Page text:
Exhibit A: Last Dec. 16, in a demonstration organized by Veterans for Peace, 500 or more people gathered outside the White House, as snow was falling, to protest the war and to support Wikileaks and accused leaker PFC Bradley Manning. There were 131 arrests – including a sizable number of veterans – for nonviolent acts of civil disobedience. One of the arrestees had chained himself to the White House fence and another to a lamppost. Additional newsworthy factors: Among those arrested were the nation’s most famous whistleblower (Daniel Ellsberg); a Pulitzer Prize-winning reporter (Chris Hedges); a much-praised FBI whistleblower (Coleen Rowley); a former CIA analyst who used to prepare daily presidential briefings (Ray McGovern), among others. Additionally, the demonstration seemed newsworthy because it coincided with both the release of the Pentagon’s latest progress report on Afghanistan to President Obama and, as blogger David Lindorff noted, the results of a new ABC/Washington Post poll in which 60 percent of Americans responded that the Afghanistan war had not been “worth fighting.”
Our own research confirmed what Lindorff wrote at the time: “It was blacked out of the New York Times...the Philadelphia Inquirer...the Los Angeles Times..the Wall Street Journal...and even blacked out of the capital’s local daily, the Washington Post.” NPR gave it 143 words, and USA Today 74 words. Using videos and text, the protest – including the arrests, interviews of veterans as to why they were planning to be arrested, as well as excerpts from speeches by participants – was covered by nontraditional media: The Huffington Post , the Socialist Worker, OpEd News, Salem-News.com in Oregon, and...the Sydney (Australia) Morning Herald.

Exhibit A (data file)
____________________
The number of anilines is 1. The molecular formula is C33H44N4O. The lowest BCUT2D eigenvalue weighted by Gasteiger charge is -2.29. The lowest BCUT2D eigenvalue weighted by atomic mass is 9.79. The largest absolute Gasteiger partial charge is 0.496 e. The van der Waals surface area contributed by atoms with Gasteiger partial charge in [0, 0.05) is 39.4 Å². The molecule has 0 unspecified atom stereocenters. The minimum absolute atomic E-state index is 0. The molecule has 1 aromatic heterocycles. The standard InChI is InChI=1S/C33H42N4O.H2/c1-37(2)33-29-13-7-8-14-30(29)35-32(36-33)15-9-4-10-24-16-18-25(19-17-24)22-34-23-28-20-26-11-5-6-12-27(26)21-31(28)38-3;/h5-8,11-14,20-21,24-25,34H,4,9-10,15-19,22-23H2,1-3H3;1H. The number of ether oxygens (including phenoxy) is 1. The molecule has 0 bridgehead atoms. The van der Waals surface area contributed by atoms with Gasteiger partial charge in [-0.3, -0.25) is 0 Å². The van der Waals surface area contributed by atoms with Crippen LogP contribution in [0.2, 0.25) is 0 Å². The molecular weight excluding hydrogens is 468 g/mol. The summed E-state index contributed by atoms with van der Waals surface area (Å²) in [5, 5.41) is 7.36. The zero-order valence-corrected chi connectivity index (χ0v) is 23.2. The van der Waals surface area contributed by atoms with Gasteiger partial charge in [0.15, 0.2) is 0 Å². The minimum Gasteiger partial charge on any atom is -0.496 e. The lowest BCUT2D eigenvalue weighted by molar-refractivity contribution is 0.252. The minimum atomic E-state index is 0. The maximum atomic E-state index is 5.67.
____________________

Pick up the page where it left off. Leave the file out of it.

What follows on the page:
The Washington Post ran a wire service photo of Daniel Ellsberg inside the Metro section with the cutline that he and “several others” were arrested for not dispersing. When some readers complained to Post ombudsman Andrew Alexander about the lack of coverage, he checked with the U.S. Park Service and learned that the 131 arrests was the biggest mass arrest of the year for park police – another newsworthy factor. Alexander allowed as how 131 arrests “warrant more than an inaccurate cutline” but also revealingly stated what would seem to be a common newsroom attitude: “Staged events with mass arrests don’t necessarily have high news value.” As if other large rallies just break out spontaneously without any planning.
“Happily,” Zeese continued, “more and more Americans do not trust the media” and rely instead for news on “independent media sources telling the truth,” detracting from what he called “the corporate media’s credibility.” There is also the possibility that a successful action at Freedom Plaza could attract overseas media attention.